ACCC accepts ARTC rail proposal


ARTC and ACCC finally settle on an undertaking to promote efficiency and investment in the Hunter Valley export coal chain

ACCC accepts ARTC rail proposal
ACCC accepts ARTC rail proposal

By Anna Game-Lopata | July 5, 2011

Rail manager Australian Rail Track Corporation (ARTC) and Australian Competition and Consumer Commission (ACCC)
have finally settled on an undertaking to promote efficiency and investment in the Hunter Valley export coal chain.

As a result of ongoing negotiations since 2009,
ARTC
offered a proposal in June this year to manage the Hunter Valley Coal Chain that was acceptable to everyone.

ACCC General Manager transport Anthony Wing
tells SCR
the extensive consultation process involved the coal industry, non-coal users of the network, rail operators, port operators, the Hunter Valley Coal Chain Coordinator (HVCCC) and ARTC.

The new arrangements, approved by the ACCC, include the negotiation of long term access contracts between users of the rail network and ARTC, processes for investment, incentives to promote alignment and efficient use of infrastructure.

"The ACCC is satisfied these access arrangements appropriately balance the interests of all parties, and provide the certainty to underpin investment in infrastructure needed to meet surging demand for Australian coal exports," Wing says.

The Hunter Valley rail network exports around 100 million tonnes of coal worth about $9 billion per year in earnings to Australia every year.

It is one of the largest and most complex coal export operations in the world.

Non coal export users include passenger trains, grain trains, north-south freight trains crossing the network, and coal trains supplying domestic users such as power stations.

Prior to the ACCC’s decision to accept the ARTC’s most recent Hunter Valley Access Undertaking (HVAU), the network was regulated by the NSW Independent Pricing and Regulatory Tribunal (IPART).

"This is a milestone for the industry," Wing says, "as it places regulation in the hands of ACCC and the HVAU."

Wing says the unique features of the Hunter Valley network promoted the need for the HVAU.

"In particular, bottle necks resulting from demand highlighted the urgent need for new investment and coordination of the chain," he says.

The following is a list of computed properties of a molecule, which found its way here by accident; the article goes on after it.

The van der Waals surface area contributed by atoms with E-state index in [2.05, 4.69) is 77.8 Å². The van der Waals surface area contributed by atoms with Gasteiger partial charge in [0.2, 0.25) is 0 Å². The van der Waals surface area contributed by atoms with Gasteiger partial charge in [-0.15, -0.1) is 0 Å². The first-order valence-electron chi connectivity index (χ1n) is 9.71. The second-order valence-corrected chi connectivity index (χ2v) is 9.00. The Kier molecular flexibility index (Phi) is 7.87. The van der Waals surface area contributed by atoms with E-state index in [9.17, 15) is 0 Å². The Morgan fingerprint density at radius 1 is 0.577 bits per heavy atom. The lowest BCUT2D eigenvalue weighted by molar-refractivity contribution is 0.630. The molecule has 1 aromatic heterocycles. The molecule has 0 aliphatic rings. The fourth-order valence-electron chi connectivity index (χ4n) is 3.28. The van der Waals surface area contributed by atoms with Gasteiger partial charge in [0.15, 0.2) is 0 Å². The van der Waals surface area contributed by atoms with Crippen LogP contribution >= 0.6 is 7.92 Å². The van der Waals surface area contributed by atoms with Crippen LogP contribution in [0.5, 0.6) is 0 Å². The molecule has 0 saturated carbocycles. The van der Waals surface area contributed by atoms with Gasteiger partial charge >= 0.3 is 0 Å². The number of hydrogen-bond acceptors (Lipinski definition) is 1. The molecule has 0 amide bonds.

However between 2009 and 2011, two ARTC submissions to the ACCC were rejected.

Key aspects of earlier submissions the ACCC took issue with included regulation of ARTC’s access revenues, its rate of return on investment, the processes for determining efficiency, dispute resolution and access arrangements for non-coal access seekers.

"This year’s HVAU incorporates greater transparency in relation to ARTC assessment decisions, better capacity management and trading protocols and an extensively revised capacity investment framework," Wing says.

Innovative features of the HVAU include a tri-partite contracting structure under which coal producers
can contract directly with ARTC, and exercise their access rights using an accredited rail operator.

"This approach was recommended by a review of the coal chain operations in 2008 by Nick Greiner AC, which resulted in the development of a framework to govern the expansion and management of the chain," Wing says.

This year's HVAU also allows for the execution of long term take or pay contracts to underpin investment in the rail network.

"The approach will help coal producers plan complementary long term investment in new mines, mine expansions, above rail and port terminal infrastructure, promoting efficient investment in Australia’s export infrastructure," Wing says.

MANAGING CAPACITY

Anthony Wing says the newly revised HVAU incorporates numerous provisions designed to facilitate alignment of capacity management on the Hunter Valley rail network with other components of the supply chain.